Community Care Corps seeks proposals for innovative local models in which volunteers assist family caregivers or directly help older adults or adults with disabilities with non-medical assistance in order to maintain their independence.

Community Care Corps will award competitive grants between $30,000 and $250,000 to establish, enhance, or grow volunteer programs. A wide range of nonprofit entities, such as faith- and community-based organizations, institutions of higher education, and service organizations, as well as state, county, and local governments are encouraged to apply.

Community Care Corps seeks to fund local models that represent a diverse cross section of the nation reflective of geography, urban/rural/frontier and Tribal communities, underserved and limited English-speaking populations, communities with limited support programs, and more.

Through February 21, you may submit an optional Notice of Intent to Apply. Beginning February 10, the application portal will accept submissions at the same wepage.

Applications due April 3, 2020, 5:00 PM ET

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Under a new bill introduced by a legislator who uses a wheelchair, BadgerCare would pay for standing wheelchairs.  These chairs lift people up, relieving pressure on parts of the body prone to sores and bone density issues. They are also useful for functional purposes such as reaching things.    

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96 Self-Determination Network News:

January 2020

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ACTION ALERT:  New Wisconsin ABLE Legislation Could Help More People With Disabilities Save for the Future

ABLE (Achieving a Better Life Experience) accounts are a great new way for people with disabilities (or families on their behalf) to save money without harming their eligibility for important benefits like Medicaid or Social Security. Unfortunately, many Wisconsin residents don’t even know about ABLE or how to set up an account. That’s because Wisconsin is one of just 9 states that does not to operate or market an ABLE program.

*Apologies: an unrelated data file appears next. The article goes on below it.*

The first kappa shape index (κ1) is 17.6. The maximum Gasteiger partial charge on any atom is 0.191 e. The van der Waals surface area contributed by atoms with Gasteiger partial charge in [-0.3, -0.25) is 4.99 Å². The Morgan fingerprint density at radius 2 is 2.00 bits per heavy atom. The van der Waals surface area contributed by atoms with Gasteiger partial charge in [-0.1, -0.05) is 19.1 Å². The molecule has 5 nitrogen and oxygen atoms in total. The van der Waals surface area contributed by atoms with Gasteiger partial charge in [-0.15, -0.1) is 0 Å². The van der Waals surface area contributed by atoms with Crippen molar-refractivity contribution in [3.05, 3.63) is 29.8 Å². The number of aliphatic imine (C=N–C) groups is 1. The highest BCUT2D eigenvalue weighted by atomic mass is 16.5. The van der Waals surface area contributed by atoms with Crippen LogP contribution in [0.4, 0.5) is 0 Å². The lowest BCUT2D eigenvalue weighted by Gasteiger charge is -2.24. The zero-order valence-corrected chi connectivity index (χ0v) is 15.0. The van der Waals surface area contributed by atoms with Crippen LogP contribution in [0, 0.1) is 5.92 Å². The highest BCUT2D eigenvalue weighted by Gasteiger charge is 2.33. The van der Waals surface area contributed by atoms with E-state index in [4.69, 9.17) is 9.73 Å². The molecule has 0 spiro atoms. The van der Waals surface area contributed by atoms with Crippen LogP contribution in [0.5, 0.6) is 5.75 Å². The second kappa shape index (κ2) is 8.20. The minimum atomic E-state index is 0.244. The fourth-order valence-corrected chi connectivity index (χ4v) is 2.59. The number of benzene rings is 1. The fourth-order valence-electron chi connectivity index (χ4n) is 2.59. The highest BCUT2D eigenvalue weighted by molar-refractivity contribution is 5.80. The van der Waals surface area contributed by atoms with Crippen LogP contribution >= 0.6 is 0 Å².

Bi-partisan legislators have just introduced an ABLE bill that would require the state Department of Financial Institutions to start an ABLE program. This will increase awareness about ABLE as a savings tool so people with disabilities and their families feel more secure about earning and saving more money in an ABLE account to put toward important extra expenses like transportation, housing or other support needs.

You can learn more about ABLE here.

If you think Wisconsin should join the other 41 states with ABLE programs and make sure state residents with disabilities and their families know about ABLE here’s what you can do:

  • Contact your State Assembly Representative and State Senator TODAY and ask them to support LRB-3165 and LRB-5380 – the ABLE bill!
  • Go to Who are My Legislators to find your rep’s contact information.
  • Contact your representatives by January 24TH

 You can find links to the current ABLE bill draft and legislator memo here.


2020 Disability Advocacy Day

Mark your calendars!  Make certain your voice is being heard by joining us for the 2020 Disability Advocacy Day in Madison on Tuesday March 24th! It's a day designed to connect you with your legislators so you can talk about issues that matter to you. You are the expert in sharing how legislative policies affect people with disabilities in their everyday lives.  Registration and additional information will be coming soon.

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Check Out The Latest Videos! 

The Self-Determination Channel is a YouTube channel by and for people with developmental or intellectual disabilities. Unlike other channels, the Self-Determination Channel stands stand out from other channels on YouTube because self-advocates host the videos, and decide and create the content.

The theme of the channel is: Self-Determination is Empowerment. It’s a place where self-advocates can be seen and heard, connect with others, and mentor each other. The hope is that the channel can be used as a teaching tool and show examples of what is possible.

Videos are posted weekly on a variety of topics self-advocates care about such as technology, employment, caregivers, independent living, and advocacy. 

Check out the newest videos on the channel:

We encourage you to subscribe to the Channel (you can do by clicking the red Subscribe button on any of the video pages).

If you want to be notified every time we post a new video, click on the bell that is next to the subscribe button on Channel homepage.

Then, click the "All" bell.

That's all there is to it. You will now get an email notification every time a video is posted.